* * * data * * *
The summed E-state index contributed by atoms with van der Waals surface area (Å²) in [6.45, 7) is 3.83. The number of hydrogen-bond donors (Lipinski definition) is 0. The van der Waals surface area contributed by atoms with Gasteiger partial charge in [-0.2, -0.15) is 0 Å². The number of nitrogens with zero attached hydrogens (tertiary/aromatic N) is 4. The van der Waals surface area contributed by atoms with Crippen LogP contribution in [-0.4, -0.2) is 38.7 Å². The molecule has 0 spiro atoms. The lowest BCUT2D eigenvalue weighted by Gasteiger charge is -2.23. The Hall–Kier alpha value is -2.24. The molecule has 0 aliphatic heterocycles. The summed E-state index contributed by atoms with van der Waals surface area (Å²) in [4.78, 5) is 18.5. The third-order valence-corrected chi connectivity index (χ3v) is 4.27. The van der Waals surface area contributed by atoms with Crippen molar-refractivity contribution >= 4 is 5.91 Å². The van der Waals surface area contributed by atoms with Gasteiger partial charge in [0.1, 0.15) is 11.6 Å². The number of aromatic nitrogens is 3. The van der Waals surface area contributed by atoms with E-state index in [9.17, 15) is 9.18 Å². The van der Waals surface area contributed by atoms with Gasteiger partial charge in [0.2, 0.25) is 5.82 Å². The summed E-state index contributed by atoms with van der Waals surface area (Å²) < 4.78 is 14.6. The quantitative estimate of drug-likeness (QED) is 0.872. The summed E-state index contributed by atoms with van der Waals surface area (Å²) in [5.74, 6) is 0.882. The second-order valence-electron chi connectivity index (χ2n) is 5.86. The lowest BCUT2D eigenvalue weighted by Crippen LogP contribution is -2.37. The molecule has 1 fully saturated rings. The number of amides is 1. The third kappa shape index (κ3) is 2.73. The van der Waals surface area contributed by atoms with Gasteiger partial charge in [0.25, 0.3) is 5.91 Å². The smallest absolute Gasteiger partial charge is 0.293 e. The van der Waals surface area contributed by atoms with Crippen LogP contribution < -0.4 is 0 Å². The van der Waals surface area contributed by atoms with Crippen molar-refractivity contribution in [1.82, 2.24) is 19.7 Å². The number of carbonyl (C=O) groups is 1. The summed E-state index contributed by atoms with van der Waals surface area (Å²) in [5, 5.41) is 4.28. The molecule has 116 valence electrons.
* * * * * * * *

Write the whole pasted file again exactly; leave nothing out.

The summed E-state index contributed by atoms with van der Waals surface area (Å²) in [6.45, 7) is 3.83. The number of hydrogen-bond donors (Lipinski definition) is 0. The van der Waals surface area contributed by atoms with Gasteiger partial charge in [-0.2, -0.15) is 0 Å². The number of nitrogens with zero attached hydrogens (tertiary/aromatic N) is 4. The van der Waals surface area contributed by atoms with Crippen LogP contribution in [-0.4, -0.2) is 38.7 Å². The molecule has 0 spiro atoms. The lowest BCUT2D eigenvalue weighted by Gasteiger charge is -2.23. The Hall–Kier alpha value is -2.24. The molecule has 0 aliphatic heterocycles. The summed E-state index contributed by atoms with van der Waals surface area (Å²) in [4.78, 5) is 18.5. The third-order valence-corrected chi connectivity index (χ3v) is 4.27. The van der Waals surface area contributed by atoms with Crippen molar-refractivity contribution >= 4 is 5.91 Å². The van der Waals surface area contributed by atoms with Gasteiger partial charge in [0.1, 0.15) is 11.6 Å². The number of aromatic nitrogens is 3. The van der Waals surface area contributed by atoms with E-state index in [9.17, 15) is 9.18 Å². The van der Waals surface area contributed by atoms with Gasteiger partial charge in [0.2, 0.25) is 5.82 Å². The summed E-state index contributed by atoms with van der Waals surface area (Å²) < 4.78 is 14.6. The quantitative estimate of drug-likeness (QED) is 0.872. The summed E-state index contributed by atoms with van der Waals surface area (Å²) in [5.74, 6) is 0.882. The second-order valence-electron chi connectivity index (χ2n) is 5.86. The lowest BCUT2D eigenvalue weighted by Crippen LogP contribution is -2.37. The molecule has 1 fully saturated rings. The number of amides is 1. The third kappa shape index (κ3) is 2.73. The van der Waals surface area contributed by atoms with Gasteiger partial charge in [0.25, 0.3) is 5.91 Å². The smallest absolute Gasteiger partial charge is 0.293 e. The van der Waals surface area contributed by atoms with Crippen LogP contribution < -0.4 is 0 Å². The van der Waals surface area contributed by atoms with Crippen molar-refractivity contribution in [1.82, 2.24) is 19.7 Å². The number of carbonyl (C=O) groups is 1. The summed E-state index contributed by atoms with van der Waals surface area (Å²) in [5, 5.41) is 4.28. The molecule has 116 valence electrons.